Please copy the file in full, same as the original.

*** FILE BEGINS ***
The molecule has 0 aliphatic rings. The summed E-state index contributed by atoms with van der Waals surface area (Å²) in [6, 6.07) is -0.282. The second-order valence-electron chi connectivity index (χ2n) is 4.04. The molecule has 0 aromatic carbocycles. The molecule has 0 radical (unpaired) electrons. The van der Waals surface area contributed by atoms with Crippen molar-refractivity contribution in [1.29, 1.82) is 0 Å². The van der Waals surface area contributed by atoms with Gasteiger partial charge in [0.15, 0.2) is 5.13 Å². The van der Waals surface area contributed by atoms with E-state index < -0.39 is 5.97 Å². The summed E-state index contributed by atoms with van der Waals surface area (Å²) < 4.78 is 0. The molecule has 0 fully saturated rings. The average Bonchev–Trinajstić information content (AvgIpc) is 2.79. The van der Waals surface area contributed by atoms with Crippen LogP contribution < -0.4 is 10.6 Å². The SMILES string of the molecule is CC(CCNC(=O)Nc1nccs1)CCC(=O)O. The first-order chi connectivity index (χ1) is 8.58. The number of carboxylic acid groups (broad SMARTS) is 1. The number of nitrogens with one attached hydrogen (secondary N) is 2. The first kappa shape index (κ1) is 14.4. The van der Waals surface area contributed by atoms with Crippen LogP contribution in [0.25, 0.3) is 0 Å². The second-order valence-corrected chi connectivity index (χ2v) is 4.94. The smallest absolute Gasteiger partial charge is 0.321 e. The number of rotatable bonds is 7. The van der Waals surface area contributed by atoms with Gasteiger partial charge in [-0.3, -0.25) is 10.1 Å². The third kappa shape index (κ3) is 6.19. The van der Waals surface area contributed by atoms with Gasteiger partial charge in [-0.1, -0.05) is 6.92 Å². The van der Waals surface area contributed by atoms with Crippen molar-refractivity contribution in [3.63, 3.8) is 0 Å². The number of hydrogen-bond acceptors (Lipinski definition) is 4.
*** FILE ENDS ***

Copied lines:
The molecule has 0 aliphatic rings. The summed E-state index contributed by atoms with van der Waals surface area (Å²) in [6, 6.07) is -0.282. The second-order valence-electron chi connectivity index (χ2n) is 4.04. The molecule has 0 aromatic carbocycles. The molecule has 0 radical (unpaired) electrons. The van der Waals surface area contributed by atoms with Crippen molar-refractivity contribution in [1.29, 1.82) is 0 Å². The van der Waals surface area contributed by atoms with Gasteiger partial charge in [0.15, 0.2) is 5.13 Å². The van der Waals surface area contributed by atoms with E-state index < -0.39 is 5.97 Å². The summed E-state index contributed by atoms with van der Waals surface area (Å²) < 4.78 is 0. The molecule has 0 fully saturated rings. The average Bonchev–Trinajstić information content (AvgIpc) is 2.79. The van der Waals surface area contributed by atoms with Crippen LogP contribution < -0.4 is 10.6 Å². The SMILES string of the molecule is CC(CCNC(=O)Nc1nccs1)CCC(=O)O. The first-order chi connectivity index (χ1) is 8.58. The number of carboxylic acid groups (broad SMARTS) is 1. The number of nitrogens with one attached hydrogen (secondary N) is 2. The first kappa shape index (κ1) is 14.4. The van der Waals surface area contributed by atoms with Crippen LogP contribution in [0.25, 0.3) is 0 Å². The second-order valence-corrected chi connectivity index (χ2v) is 4.94. The smallest absolute Gasteiger partial charge is 0.321 e. The number of rotatable bonds is 7. The van der Waals surface area contributed by atoms with Gasteiger partial charge in [-0.3, -0.25) is 10.1 Å². The third kappa shape index (κ3) is 6.19. The van der Waals surface area contributed by atoms with Gasteiger partial charge in [-0.1, -0.05) is 6.92 Å². The van der Waals surface area contributed by atoms with Crippen molar-refractivity contribution in [3.63, 3.8) is 0 Å². The number of hydrogen-bond acceptors (Lipinski definition) is 4.